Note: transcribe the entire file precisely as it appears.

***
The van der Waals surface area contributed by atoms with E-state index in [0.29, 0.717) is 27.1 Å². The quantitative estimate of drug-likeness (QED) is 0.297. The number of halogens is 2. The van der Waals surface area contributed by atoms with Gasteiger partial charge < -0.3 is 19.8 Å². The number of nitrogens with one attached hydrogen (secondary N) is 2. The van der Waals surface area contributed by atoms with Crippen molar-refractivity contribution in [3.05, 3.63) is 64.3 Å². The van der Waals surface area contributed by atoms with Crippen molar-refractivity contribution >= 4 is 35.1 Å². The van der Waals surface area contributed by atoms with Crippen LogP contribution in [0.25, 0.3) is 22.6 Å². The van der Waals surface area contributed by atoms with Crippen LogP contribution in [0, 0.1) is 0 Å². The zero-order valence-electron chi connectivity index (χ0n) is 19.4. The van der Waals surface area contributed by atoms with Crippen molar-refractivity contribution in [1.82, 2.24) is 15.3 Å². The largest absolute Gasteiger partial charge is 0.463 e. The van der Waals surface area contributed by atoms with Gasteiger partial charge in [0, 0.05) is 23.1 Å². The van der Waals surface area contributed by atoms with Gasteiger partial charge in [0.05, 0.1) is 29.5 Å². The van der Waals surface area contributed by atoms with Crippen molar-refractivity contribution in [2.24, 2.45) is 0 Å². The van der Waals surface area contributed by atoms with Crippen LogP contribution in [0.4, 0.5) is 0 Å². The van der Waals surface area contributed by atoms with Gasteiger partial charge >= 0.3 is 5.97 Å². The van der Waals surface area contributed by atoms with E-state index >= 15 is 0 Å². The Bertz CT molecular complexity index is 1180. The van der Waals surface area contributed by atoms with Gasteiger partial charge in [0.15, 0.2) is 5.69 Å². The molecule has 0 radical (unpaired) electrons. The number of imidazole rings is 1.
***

The van der Waals surface area contributed by atoms with E-state index in [0.29, 0.717) is 27.1 Å². The quantitative estimate of drug-likeness (QED) is 0.297. The number of halogens is 2. The van der Waals surface area contributed by atoms with Gasteiger partial charge < -0.3 is 19.8 Å². The number of nitrogens with one attached hydrogen (secondary N) is 2. The van der Waals surface area contributed by atoms with Crippen molar-refractivity contribution in [3.05, 3.63) is 64.3 Å². The van der Waals surface area contributed by atoms with Crippen molar-refractivity contribution >= 4 is 35.1 Å². The van der Waals surface area contributed by atoms with Crippen LogP contribution in [0.25, 0.3) is 22.6 Å². The van der Waals surface area contributed by atoms with Crippen LogP contribution in [0, 0.1) is 0 Å². The zero-order valence-electron chi connectivity index (χ0n) is 19.4. The van der Waals surface area contributed by atoms with Crippen molar-refractivity contribution in [1.82, 2.24) is 15.3 Å². The largest absolute Gasteiger partial charge is 0.463 e. The van der Waals surface area contributed by atoms with Gasteiger partial charge in [0, 0.05) is 23.1 Å². The van der Waals surface area contributed by atoms with Gasteiger partial charge in [0.05, 0.1) is 29.5 Å². The van der Waals surface area contributed by atoms with Crippen molar-refractivity contribution in [2.24, 2.45) is 0 Å². The van der Waals surface area contributed by atoms with Crippen LogP contribution in [0.4, 0.5) is 0 Å². The van der Waals surface area contributed by atoms with Gasteiger partial charge >= 0.3 is 5.97 Å². The van der Waals surface area contributed by atoms with E-state index >= 15 is 0 Å². The Bertz CT molecular complexity index is 1180. The van der Waals surface area contributed by atoms with Gasteiger partial charge in [0.15, 0.2) is 5.69 Å². The molecule has 0 radical (unpaired) electrons. The number of imidazole rings is 1.